The focus of national guidelines and public health campaigns on promoting a link between prostate cancer and urinary symptoms despite a lack of scientific evidence may make patients with early, curable stages of prostate cancer miss the opportunity to have their cancer detected and treated, according to a review published in BMC Medicine.
Over the last decade, there has been a decline in the survival rate of patients with prostate cancer over a period of ten years in the UK, mainly because the disease is detected at a relatively late stage. Researchers at Cambridge, Vincent J. Gnanapragasam, David Greenberg, and Neil Burnet, reviewed the scientific evidence base of the link between prostate cancer and urinary symptoms. They also reviewed how these perceived causative associations may prevent patients from getting tested early and how it impacts the detection of treatable cancer.
According to the researchers, public health messages often say that a swollen prostate causes urinary problems, but evidence suggests that this is rarely due to malignant prostate tumors. However, recent studies reveal that a lack of urinary symptoms may indicate a higher likelihood of cancer.
“When most people think of the symptoms of prostate cancer, they think of problems with peeing or needing to pee more frequently, particularly during the night,” said Vincent Gnanapragasam, Professor of Urology at the University of Cambridge and one of the study’s authors. “This misperception has lasted for decades, despite very little evidence, and it’s potentially preventing us from picking up cases at an early stage.”
Furthermore, the researchers point to evidence that there is a misconception that prostate cancer is always symptomatic. Researchers looked at a review and found that 86 percent of people think prostate cancer causes symptoms, and only 1 percent know it can happen without any symptoms.
“We need to emphasize that prostate cancer can be a silent or asymptomatic disease, particularly in its curable stages,” the authors wrote. “Waiting for urinary symptoms may mean missing opportunities to catch the disease when it’s treatable.”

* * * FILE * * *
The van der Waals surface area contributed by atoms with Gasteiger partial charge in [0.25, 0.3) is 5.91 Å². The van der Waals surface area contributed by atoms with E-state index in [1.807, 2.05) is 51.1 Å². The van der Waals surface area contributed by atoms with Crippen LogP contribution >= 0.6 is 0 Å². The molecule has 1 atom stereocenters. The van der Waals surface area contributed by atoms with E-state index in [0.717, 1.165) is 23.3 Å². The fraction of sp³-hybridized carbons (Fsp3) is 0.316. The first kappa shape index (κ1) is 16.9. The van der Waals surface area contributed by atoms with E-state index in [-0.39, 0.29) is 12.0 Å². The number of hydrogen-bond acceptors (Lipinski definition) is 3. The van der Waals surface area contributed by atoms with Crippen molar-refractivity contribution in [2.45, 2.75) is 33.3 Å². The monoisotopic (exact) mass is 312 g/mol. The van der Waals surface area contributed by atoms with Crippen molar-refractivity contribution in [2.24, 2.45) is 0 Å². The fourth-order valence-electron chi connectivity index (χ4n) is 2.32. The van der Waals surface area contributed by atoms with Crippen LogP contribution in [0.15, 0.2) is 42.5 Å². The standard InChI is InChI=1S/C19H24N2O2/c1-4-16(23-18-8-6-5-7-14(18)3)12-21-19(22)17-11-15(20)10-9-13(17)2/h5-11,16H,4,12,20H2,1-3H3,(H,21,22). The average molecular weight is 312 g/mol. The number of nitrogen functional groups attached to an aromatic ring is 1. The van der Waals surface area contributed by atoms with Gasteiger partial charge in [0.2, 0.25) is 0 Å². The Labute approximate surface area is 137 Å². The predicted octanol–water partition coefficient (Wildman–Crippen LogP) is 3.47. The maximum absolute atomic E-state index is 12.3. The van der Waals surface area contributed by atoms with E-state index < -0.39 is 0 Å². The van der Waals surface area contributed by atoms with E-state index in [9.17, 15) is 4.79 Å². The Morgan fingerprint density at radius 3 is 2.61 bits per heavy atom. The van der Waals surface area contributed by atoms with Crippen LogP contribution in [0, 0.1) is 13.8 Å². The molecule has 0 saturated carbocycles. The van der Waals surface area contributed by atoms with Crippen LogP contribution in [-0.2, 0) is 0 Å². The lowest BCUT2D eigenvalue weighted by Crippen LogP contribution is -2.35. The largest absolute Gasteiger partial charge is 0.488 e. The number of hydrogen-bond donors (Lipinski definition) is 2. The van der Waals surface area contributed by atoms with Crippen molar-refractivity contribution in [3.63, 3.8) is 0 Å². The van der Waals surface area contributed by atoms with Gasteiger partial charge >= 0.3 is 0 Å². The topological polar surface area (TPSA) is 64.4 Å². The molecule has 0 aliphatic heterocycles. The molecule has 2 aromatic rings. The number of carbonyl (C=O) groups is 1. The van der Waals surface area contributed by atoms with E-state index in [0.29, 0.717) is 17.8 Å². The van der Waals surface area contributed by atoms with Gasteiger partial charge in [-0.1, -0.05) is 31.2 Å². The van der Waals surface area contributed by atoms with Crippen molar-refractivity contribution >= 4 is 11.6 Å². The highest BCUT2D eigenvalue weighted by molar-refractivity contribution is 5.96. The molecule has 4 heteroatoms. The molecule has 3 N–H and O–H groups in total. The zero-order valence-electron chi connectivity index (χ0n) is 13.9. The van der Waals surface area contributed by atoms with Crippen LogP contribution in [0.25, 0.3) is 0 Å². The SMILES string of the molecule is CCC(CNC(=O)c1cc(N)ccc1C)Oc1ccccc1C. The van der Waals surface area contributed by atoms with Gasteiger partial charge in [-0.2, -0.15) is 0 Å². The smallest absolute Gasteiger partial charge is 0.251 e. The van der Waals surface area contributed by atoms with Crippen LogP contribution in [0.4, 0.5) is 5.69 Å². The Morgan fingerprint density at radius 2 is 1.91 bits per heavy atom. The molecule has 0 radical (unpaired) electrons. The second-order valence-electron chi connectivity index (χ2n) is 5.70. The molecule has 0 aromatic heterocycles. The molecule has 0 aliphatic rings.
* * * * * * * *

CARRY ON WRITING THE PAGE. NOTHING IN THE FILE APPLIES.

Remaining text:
“We urgently need to recognize that the information currently given to the public risks giving men a false sense of security if they don’t have any urinary symptoms,” Professor Gnanapragasam added.
Screening programs are often able to find cancers at an early stage. However, when it comes to prostate cancer, some argue that screening programs could overburden health services and cause men to be treated for relatively benign diseases.
The researchers stated that they were not advocating for an immediate screening program. However, they recognized that changes in screening messages could lead more men to ask their GPs for a PSA test, which could lead to unwarranted investigations and treatments. They claim there are techniques to lessen this danger. These include using algorithms to estimate an individual’s risk and whether they need to be sent to a specialist. For those referred, MRI scans could rule out “indolent” (mild) disease or negative findings, lowering the chance of a needless biopsy.
“We’re calling on organizations such as the NHS, as well as patient charities and the media, to review the current public messaging,” said Professor Gnanapragasam. “If men were aware that just because they have no symptoms doesn’t necessarily mean they are cancer free, then more might take up offers for tests. This could mean more tumors identified at an earlier stage and reduce the numbers of men experiencing late presentation with incurable disease.”
Source: Science Daily